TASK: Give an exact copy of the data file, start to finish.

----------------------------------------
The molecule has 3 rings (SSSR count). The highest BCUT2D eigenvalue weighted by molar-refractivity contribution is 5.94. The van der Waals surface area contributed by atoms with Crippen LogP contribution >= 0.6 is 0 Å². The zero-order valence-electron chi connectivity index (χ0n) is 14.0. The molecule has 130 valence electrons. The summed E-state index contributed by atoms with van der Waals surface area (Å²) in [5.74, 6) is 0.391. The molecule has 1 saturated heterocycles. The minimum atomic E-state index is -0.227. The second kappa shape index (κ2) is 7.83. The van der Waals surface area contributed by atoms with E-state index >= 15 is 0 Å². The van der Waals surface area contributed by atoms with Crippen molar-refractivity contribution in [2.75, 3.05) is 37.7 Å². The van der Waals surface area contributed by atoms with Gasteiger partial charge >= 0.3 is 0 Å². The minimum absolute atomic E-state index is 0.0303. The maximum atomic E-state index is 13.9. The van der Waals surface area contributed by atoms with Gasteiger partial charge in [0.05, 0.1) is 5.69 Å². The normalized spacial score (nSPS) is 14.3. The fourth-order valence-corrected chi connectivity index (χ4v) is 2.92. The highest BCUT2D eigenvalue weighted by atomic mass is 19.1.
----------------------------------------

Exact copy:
The molecule has 3 rings (SSSR count). The highest BCUT2D eigenvalue weighted by molar-refractivity contribution is 5.94. The van der Waals surface area contributed by atoms with Crippen LogP contribution >= 0.6 is 0 Å². The zero-order valence-electron chi connectivity index (χ0n) is 14.0. The molecule has 130 valence electrons. The summed E-state index contributed by atoms with van der Waals surface area (Å²) in [5.74, 6) is 0.391. The molecule has 1 saturated heterocycles. The minimum atomic E-state index is -0.227. The second kappa shape index (κ2) is 7.83. The van der Waals surface area contributed by atoms with E-state index >= 15 is 0 Å². The van der Waals surface area contributed by atoms with Crippen molar-refractivity contribution in [2.75, 3.05) is 37.7 Å². The van der Waals surface area contributed by atoms with Gasteiger partial charge >= 0.3 is 0 Å². The minimum absolute atomic E-state index is 0.0303. The maximum atomic E-state index is 13.9. The van der Waals surface area contributed by atoms with Gasteiger partial charge in [0.05, 0.1) is 5.69 Å². The normalized spacial score (nSPS) is 14.3. The fourth-order valence-corrected chi connectivity index (χ4v) is 2.92. The highest BCUT2D eigenvalue weighted by atomic mass is 19.1.